A Face in the Crowd (1957)
Directed and produced by Elia Kazan
Screenplay by Budd Schulberg, based on his short story “Your Arkansas Traveler”
Music by Tom Glazer
Cinematography by Gayne Rescher, Harry Stradling Sr.
Edited by Gene Milford
(2:06) Criterion Blu-ray
The Great Movies at the Severna Park Library
My introductory remarks at our Great Movies events usually touch on various aspects of the film we’re about to watch: its history, production, cast, director, or possibly the times/context in which the film was made. I did none of those things last Thursday for our July Great Movies event. Weeks earlier, in my email newsletter that goes out to our regular attenders, I laid out the basic premise of the film: A Face in the Crowd is the story of a drifter named Lonesome Rhodes (Andy Griffith), whose talent and charisma are discovered by Marcia Jeffries (Patricia Neal), producer of a small-town Arkansas radio show. Rhodes, propelled to stardom by making himself sympathetic to the common man, becomes enormously popular and powerful, so much so that his opinion could influence people in positions of tremendous power.
The night of the showing, I made my welcome to the audience and simply, “If you know Andy Griffith only from The Andy Griffith Show and Matlock, you’re in for a big shock. I first saw this movie in my 20s and thought it was one of the most important movies I’d ever seen. Over 30 years later, my opinion hasn’t changed. We’ll have a lot to talk about afterward, so please stick around for our discussion. Here now is Andy Griffith in A Face in the Crowd.”
During the first half-hour of the film, which includes Rhodes using his radio show to dismantle the authority of Sheriff Big Jeff Bess, the audience laughed as they should, but I felt a bit uneasy that they kept laughing, fearing they may think the entire film is one long joke. Many people in the audience had also been with me when I presented Network (1976) two months earlier as part of my What Were the ‘70s Trying to Tell Us? series. “They’re just going to see this as a precursor to Network,” I thought, which isn’t entirely inaccurate or inappropriate. The scene when Marcia and Rhodes prepare to depart Arkansas at the train platform would be crucial: if they laughed at this, I’d lost my audience. When Rhodes turns his back to his fans and boards the train, speaking to Marcia, “Boy, I’m glad to shake that dump,” I cringed at the audience’s laughter, but when they saw Marcia’s troubled reaction, things got very quiet.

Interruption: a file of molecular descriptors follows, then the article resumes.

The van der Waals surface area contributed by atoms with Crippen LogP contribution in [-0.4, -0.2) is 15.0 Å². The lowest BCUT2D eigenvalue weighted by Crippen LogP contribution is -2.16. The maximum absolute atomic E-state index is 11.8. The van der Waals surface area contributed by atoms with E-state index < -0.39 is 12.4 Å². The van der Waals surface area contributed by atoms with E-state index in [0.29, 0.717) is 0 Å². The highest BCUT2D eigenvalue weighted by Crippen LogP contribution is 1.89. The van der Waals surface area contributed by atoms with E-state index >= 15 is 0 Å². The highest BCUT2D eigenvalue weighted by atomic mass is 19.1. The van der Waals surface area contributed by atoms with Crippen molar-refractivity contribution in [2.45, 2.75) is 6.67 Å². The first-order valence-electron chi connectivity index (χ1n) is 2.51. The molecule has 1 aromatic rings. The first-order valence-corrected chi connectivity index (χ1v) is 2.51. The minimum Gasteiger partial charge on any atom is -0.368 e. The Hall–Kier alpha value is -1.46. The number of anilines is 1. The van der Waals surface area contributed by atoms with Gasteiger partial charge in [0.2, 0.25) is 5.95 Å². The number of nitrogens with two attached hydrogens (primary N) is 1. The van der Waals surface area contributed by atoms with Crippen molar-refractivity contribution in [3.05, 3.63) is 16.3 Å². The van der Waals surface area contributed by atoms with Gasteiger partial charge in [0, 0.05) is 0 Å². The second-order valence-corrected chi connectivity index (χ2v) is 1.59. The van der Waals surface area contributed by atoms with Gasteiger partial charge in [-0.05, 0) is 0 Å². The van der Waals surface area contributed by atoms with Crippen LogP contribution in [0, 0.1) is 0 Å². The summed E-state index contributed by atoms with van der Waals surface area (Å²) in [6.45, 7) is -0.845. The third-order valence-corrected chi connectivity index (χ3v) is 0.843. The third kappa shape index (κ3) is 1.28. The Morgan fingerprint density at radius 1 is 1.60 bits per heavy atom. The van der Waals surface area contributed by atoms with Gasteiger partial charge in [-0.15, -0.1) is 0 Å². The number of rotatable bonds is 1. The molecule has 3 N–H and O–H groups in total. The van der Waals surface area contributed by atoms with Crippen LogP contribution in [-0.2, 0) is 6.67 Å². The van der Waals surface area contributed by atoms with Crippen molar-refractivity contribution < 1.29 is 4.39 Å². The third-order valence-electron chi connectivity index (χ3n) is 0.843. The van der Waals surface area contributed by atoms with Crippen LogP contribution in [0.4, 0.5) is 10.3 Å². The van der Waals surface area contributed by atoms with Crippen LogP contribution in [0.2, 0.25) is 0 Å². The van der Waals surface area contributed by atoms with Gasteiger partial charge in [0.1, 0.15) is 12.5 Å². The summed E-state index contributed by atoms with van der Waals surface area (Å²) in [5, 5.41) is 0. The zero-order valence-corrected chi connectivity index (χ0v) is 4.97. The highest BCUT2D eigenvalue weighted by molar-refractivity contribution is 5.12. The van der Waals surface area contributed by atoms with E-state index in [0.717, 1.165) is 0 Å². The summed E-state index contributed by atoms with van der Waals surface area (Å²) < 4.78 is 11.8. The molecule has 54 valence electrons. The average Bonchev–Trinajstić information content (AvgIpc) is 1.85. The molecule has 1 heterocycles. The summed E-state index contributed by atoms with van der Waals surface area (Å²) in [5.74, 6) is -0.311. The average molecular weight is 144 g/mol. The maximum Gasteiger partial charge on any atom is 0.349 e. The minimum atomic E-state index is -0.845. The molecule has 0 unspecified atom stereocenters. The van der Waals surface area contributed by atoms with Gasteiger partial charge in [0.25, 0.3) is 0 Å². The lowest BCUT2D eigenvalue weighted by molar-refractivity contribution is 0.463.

As the film turned darker, I heard less laughter. As Rhodes begins to disintegrate, I could feel the viewers’ uneasiness, perhaps even their anger. From the back of our large meeting room, where I usually stand during screenings, I could hear someone speaking out loud. As I moved closer, I heard the voice getting louder, not shouting, but growing stronger. I recognized the man speaking as a regular library patron, one who had never spoken aloud during any of our previous movies. As Rhodes began to loose control, this man was clearly saying, “That’s you, Mr. President, that’s you!” I’ve known this guy for years and have a pretty good relationship with him, so I approached him and said, “We’ll all have a chance to talk about this afterward, but for now, I really need to you watch the movie without talking, okay?” He nodded and didn’t say any more, but I wondered how many people were right there with him.